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PGA Championship 2021: The most surprising rounds of Day 3 at Kiawah

May 22, 2021

Phil Mickelson has made a career of surprises. It’s part of his appeal. That he has a legitimate chance to win the 103rd PGA Championship to become golf’s oldest major champion at age 50 is up there as one of his late, great ones.

But it’d also be a surprise if he suddenly was out of surprises. His two-under 70 on Saturday to take a one-shot lead over Brooks Koepka into the final round at the Ocean Course certainly had its share of them—most notably that he threatened to run away from the field, at one point stretching the lead to five strokes midway through his round.

Mickelson is also golf’s most spectacular roller coaster, though, so it wasn’t a surprise that he ended up giving some of those shots back in, well, spectacular fashion (see: his double bogey on 13 after snap-hooking his tee shot into the drink).

Coming into the week, Mickelson, who finished an uninspiring 69th at the Wells Fargo Championship in his last start, was +25000 to win the PGA. Now he has a shot at surprising history.

He wasn’t the only one to deliver a surprise on Saturday, though. Come along for the ride in what was a wild Day 3 at Kiawah Island’s Ocean Course.

Hardly a major surprise: Brooks Koepka, 70

Patrick Smith

“It’s a major,” Koepka said on Thursday. “I’m going to show up.” Saturday, he did just that, methodically climbing his way into contention even when it looked like Mickelson was going to turn this into a carbon copy of Rory McIlroy’s PGA runaway in 2012. Koepka didn’t care what Mickelson was doing, and eventually slide his hand around the tournament’s throat with a birdie—one of five on his round—to tie for the lead on the 16th. Yes, there were a few setbacks on the day, three bogeys, including a dreadful three-putt from 30 feet on the last, leading him to call his putting performance the worst he’s ever had. Still, one back going into the final round and playing in the final pairing alongside Mickelson, Koepka couldn’t ask for much more. Neither can the rest of us.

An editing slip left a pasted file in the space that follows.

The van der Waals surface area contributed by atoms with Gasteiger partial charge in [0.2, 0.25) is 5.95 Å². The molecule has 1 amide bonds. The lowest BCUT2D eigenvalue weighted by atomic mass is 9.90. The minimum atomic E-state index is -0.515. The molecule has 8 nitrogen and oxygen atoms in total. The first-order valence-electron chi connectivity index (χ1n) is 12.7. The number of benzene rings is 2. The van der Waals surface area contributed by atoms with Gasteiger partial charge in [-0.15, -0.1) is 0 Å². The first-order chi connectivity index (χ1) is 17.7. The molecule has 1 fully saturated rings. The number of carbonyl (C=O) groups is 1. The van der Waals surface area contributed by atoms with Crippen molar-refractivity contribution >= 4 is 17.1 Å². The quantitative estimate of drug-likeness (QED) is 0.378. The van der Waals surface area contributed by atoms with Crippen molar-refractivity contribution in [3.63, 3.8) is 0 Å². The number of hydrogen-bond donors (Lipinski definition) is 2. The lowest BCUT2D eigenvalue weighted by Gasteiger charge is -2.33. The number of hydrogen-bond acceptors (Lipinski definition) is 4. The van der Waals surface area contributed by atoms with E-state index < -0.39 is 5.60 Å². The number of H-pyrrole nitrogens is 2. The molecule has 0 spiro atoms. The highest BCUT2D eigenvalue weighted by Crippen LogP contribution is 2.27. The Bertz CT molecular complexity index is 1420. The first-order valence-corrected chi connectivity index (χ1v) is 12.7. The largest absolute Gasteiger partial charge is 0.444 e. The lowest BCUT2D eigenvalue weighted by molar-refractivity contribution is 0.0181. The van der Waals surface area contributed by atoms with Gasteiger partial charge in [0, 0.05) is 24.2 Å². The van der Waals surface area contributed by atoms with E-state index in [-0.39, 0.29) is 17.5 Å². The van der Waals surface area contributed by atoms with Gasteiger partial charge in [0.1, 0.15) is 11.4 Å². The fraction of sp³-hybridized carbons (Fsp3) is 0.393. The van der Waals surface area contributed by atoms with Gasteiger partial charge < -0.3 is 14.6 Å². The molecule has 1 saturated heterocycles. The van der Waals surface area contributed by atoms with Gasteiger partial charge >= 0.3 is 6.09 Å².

Who invited him to the party surprise: Kevin Streelman, 70

Stacy Revere

The top three names on the leader board (Mickelson, Koepka and Louis Oosthuizen) have 10 majors between them. Then there’s Kevin Streelman. Never mind that he has never finished in the top 10 of a major. This year’s PGA Championship is just the fifth major that he has played in since the beginning of 2017. Yet here is the 42-year-old journeyman, alone in fourth after a mostly tidy two-under 70 thanks to some stellar iron play and fairway finding drives. He starts the final round three back of Mickelson and playing in the penultimate twosome. The only thing more surprising would be if he stays in contention deep into Sunday.

Not a surprise, but surprisingly unfulfilling: Jordan Spieth, 68

Stacy Revere

After a frustrating Friday 75, Spieth was much closer to the major-winning version of himself on Saturday that we were used to seeing so long ago and that he’s is moving toward again. His 68 moved him to even par after 54 holes and on the fringe of being in contention, thanks to birdies from 32 feet on the third, a chip-in on the fifth, 25 feet on the 10th and a modest 16 feet on the 16th. Even so, it could have been so much better and he’d be a real threat Sunday if not for a missed a six-footer on the par-5 second, an empty 12-footer on six, another blank from five feet on seven, a couple of misses from 13 feet on eight and then again on 12, and a poor pitch on that led to bogey on the par-3 17th. No one makes them all at Kiawah, but a few of those left Spieth rightfully steaming.

Shocking slide surprise: Hideki Matsuyama, 76

Gregory Shamus

A month ago, Matsuyama took control of the Masters with a third-round 65 that gave him a four-shot lead going into the final round at Augusta National. A day later, he had his share of missteps but held on to win his first career major. Through two rounds at the Ocean Course, he was in contention again, just two strokes off the lead and perhaps hardened by his recent major triumph. Or not. Matsuyama imploded on the back nine, coming home in 42 thanks to a short game that unraveled in a disastrous bogey/bogey/double-bogey stretch to open his back nine. Tied for 23rd and seven back, Japan will have to wait until the U.S. Open for its next crack at another major.

The feel-good surprise: Rickie Fowler, 69

Jamie Squire

For all of Fowler’s woe—No. 128 in the World Ranking, 13 missed cuts in his last 31 worldwide starts, playing golf swing instead of golf—he quietly flashed some nice form on Saturday, moving into a tie for 13th. Given how far Fowler’s game had fallen, his play this week has been a nice surprise for the special exemption recipient who is also one of the game’s nicest players. That goes especially for his putting, which had gone from a strength to a weakness. But on Saturday he ranked third in the field in strokes gained/putting and for the week he’s ranked fourth.

The not a surprise, surprise: Tony Finau, 70

Sam Greenwood

Finau was in the hunt deep into the final round of last year’s PGA at TPC Harding Park and was at it again on Saturday. Four back at the start of the round, he rattled off three birdies in his first five holes, then added another at the 12th. But it turned out to be just another tease. Finau missed the green left on both 17 and 18, finished bogey-bogey and settled for a 70 that leaves him tied for 13th and seven back. A top-10 on Sunday would be his fourth straight in a major.